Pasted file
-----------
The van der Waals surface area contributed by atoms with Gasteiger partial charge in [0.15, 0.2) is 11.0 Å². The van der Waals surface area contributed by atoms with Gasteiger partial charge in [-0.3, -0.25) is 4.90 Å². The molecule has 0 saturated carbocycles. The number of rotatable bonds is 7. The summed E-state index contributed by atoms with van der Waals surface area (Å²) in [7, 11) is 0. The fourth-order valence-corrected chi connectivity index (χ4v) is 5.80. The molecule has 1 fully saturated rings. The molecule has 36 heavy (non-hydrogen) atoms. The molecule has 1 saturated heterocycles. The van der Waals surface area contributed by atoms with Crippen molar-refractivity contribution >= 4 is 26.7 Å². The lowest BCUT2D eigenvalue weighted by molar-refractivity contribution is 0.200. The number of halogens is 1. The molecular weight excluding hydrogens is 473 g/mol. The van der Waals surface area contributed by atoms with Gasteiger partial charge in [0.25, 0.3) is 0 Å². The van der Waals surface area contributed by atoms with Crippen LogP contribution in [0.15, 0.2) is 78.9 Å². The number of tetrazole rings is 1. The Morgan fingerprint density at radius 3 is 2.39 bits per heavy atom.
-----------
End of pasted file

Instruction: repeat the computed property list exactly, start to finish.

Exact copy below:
The van der Waals surface area contributed by atoms with Gasteiger partial charge in [0.15, 0.2) is 11.0 Å². The van der Waals surface area contributed by atoms with Gasteiger partial charge in [-0.3, -0.25) is 4.90 Å². The molecule has 0 saturated carbocycles. The number of rotatable bonds is 7. The summed E-state index contributed by atoms with van der Waals surface area (Å²) in [7, 11) is 0. The fourth-order valence-corrected chi connectivity index (χ4v) is 5.80. The molecule has 1 fully saturated rings. The molecule has 36 heavy (non-hydrogen) atoms. The molecule has 1 saturated heterocycles. The van der Waals surface area contributed by atoms with Crippen molar-refractivity contribution >= 4 is 26.7 Å². The lowest BCUT2D eigenvalue weighted by molar-refractivity contribution is 0.200. The number of halogens is 1. The molecular weight excluding hydrogens is 473 g/mol. The van der Waals surface area contributed by atoms with Gasteiger partial charge in [0.25, 0.3) is 0 Å². The van der Waals surface area contributed by atoms with Crippen LogP contribution in [0.15, 0.2) is 78.9 Å². The number of tetrazole rings is 1. The Morgan fingerprint density at radius 3 is 2.39 bits per heavy atom.